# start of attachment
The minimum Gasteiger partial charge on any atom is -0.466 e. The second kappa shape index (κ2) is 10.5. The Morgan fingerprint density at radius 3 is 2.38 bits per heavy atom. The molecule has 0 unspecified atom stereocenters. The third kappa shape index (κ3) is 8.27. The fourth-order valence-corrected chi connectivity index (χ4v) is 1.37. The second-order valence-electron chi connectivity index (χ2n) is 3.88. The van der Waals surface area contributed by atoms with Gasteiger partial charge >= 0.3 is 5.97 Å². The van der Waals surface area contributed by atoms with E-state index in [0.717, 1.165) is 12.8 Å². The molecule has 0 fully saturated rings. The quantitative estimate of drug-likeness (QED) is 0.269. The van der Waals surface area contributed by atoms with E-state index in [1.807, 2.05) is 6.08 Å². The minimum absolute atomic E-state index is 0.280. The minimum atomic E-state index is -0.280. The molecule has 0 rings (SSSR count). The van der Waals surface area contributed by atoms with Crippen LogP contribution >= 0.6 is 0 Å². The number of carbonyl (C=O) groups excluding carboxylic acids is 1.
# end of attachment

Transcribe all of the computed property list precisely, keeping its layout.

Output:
The minimum Gasteiger partial charge on any atom is -0.466 e. The second kappa shape index (κ2) is 10.5. The Morgan fingerprint density at radius 3 is 2.38 bits per heavy atom. The molecule has 0 unspecified atom stereocenters. The third kappa shape index (κ3) is 8.27. The fourth-order valence-corrected chi connectivity index (χ4v) is 1.37. The second-order valence-electron chi connectivity index (χ2n) is 3.88. The van der Waals surface area contributed by atoms with Gasteiger partial charge >= 0.3 is 5.97 Å². The van der Waals surface area contributed by atoms with E-state index in [0.717, 1.165) is 12.8 Å². The molecule has 0 fully saturated rings. The quantitative estimate of drug-likeness (QED) is 0.269. The van der Waals surface area contributed by atoms with E-state index in [1.807, 2.05) is 6.08 Å². The minimum absolute atomic E-state index is 0.280. The minimum atomic E-state index is -0.280. The molecule has 0 rings (SSSR count). The van der Waals surface area contributed by atoms with Crippen LogP contribution >= 0.6 is 0 Å². The number of carbonyl (C=O) groups excluding carboxylic acids is 1.